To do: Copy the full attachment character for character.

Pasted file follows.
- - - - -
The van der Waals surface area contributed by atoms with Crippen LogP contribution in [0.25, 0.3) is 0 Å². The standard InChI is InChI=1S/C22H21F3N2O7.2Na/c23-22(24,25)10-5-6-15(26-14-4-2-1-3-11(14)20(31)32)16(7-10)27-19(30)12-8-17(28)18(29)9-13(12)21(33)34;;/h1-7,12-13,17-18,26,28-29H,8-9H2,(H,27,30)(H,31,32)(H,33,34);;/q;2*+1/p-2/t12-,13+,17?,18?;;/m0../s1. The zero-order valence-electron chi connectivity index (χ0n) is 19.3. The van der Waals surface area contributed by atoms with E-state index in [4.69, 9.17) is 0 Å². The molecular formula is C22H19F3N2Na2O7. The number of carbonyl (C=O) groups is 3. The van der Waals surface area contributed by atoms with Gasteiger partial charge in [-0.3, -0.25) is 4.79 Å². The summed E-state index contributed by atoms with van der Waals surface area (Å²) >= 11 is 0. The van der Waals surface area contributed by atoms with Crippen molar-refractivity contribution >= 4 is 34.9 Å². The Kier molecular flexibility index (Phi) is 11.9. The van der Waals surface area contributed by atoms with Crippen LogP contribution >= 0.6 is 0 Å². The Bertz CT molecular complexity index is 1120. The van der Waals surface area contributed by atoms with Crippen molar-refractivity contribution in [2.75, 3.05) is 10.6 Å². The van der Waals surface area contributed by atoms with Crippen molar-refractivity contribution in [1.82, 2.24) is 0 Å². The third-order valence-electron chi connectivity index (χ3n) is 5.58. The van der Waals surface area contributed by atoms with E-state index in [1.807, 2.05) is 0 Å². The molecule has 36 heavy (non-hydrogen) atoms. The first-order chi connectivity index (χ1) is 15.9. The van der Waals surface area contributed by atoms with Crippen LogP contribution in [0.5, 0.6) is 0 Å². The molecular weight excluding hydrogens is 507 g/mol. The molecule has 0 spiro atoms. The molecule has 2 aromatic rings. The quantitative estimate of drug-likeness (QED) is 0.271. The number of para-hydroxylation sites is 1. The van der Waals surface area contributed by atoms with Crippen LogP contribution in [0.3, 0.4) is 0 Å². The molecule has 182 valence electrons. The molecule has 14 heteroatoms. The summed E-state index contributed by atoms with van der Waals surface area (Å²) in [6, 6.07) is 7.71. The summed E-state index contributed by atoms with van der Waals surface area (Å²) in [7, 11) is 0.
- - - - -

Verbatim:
The van der Waals surface area contributed by atoms with Crippen LogP contribution in [0.25, 0.3) is 0 Å². The standard InChI is InChI=1S/C22H21F3N2O7.2Na/c23-22(24,25)10-5-6-15(26-14-4-2-1-3-11(14)20(31)32)16(7-10)27-19(30)12-8-17(28)18(29)9-13(12)21(33)34;;/h1-7,12-13,17-18,26,28-29H,8-9H2,(H,27,30)(H,31,32)(H,33,34);;/q;2*+1/p-2/t12-,13+,17?,18?;;/m0../s1. The zero-order valence-electron chi connectivity index (χ0n) is 19.3. The van der Waals surface area contributed by atoms with E-state index in [4.69, 9.17) is 0 Å². The molecular formula is C22H19F3N2Na2O7. The number of carbonyl (C=O) groups is 3. The van der Waals surface area contributed by atoms with Gasteiger partial charge in [-0.3, -0.25) is 4.79 Å². The summed E-state index contributed by atoms with van der Waals surface area (Å²) >= 11 is 0. The van der Waals surface area contributed by atoms with Crippen molar-refractivity contribution >= 4 is 34.9 Å². The Kier molecular flexibility index (Phi) is 11.9. The van der Waals surface area contributed by atoms with Crippen LogP contribution >= 0.6 is 0 Å². The Bertz CT molecular complexity index is 1120. The van der Waals surface area contributed by atoms with Crippen molar-refractivity contribution in [2.75, 3.05) is 10.6 Å². The van der Waals surface area contributed by atoms with Crippen molar-refractivity contribution in [1.82, 2.24) is 0 Å². The third-order valence-electron chi connectivity index (χ3n) is 5.58. The van der Waals surface area contributed by atoms with E-state index in [1.807, 2.05) is 0 Å². The molecule has 36 heavy (non-hydrogen) atoms. The first-order chi connectivity index (χ1) is 15.9. The van der Waals surface area contributed by atoms with Crippen LogP contribution in [0.5, 0.6) is 0 Å². The molecular weight excluding hydrogens is 507 g/mol. The molecule has 0 spiro atoms. The molecule has 2 aromatic rings. The quantitative estimate of drug-likeness (QED) is 0.271. The number of para-hydroxylation sites is 1. The van der Waals surface area contributed by atoms with Crippen LogP contribution in [0.3, 0.4) is 0 Å². The molecule has 182 valence electrons. The molecule has 14 heteroatoms. The summed E-state index contributed by atoms with van der Waals surface area (Å²) in [6, 6.07) is 7.71. The summed E-state index contributed by atoms with van der Waals surface area (Å²) in [7, 11) is 0.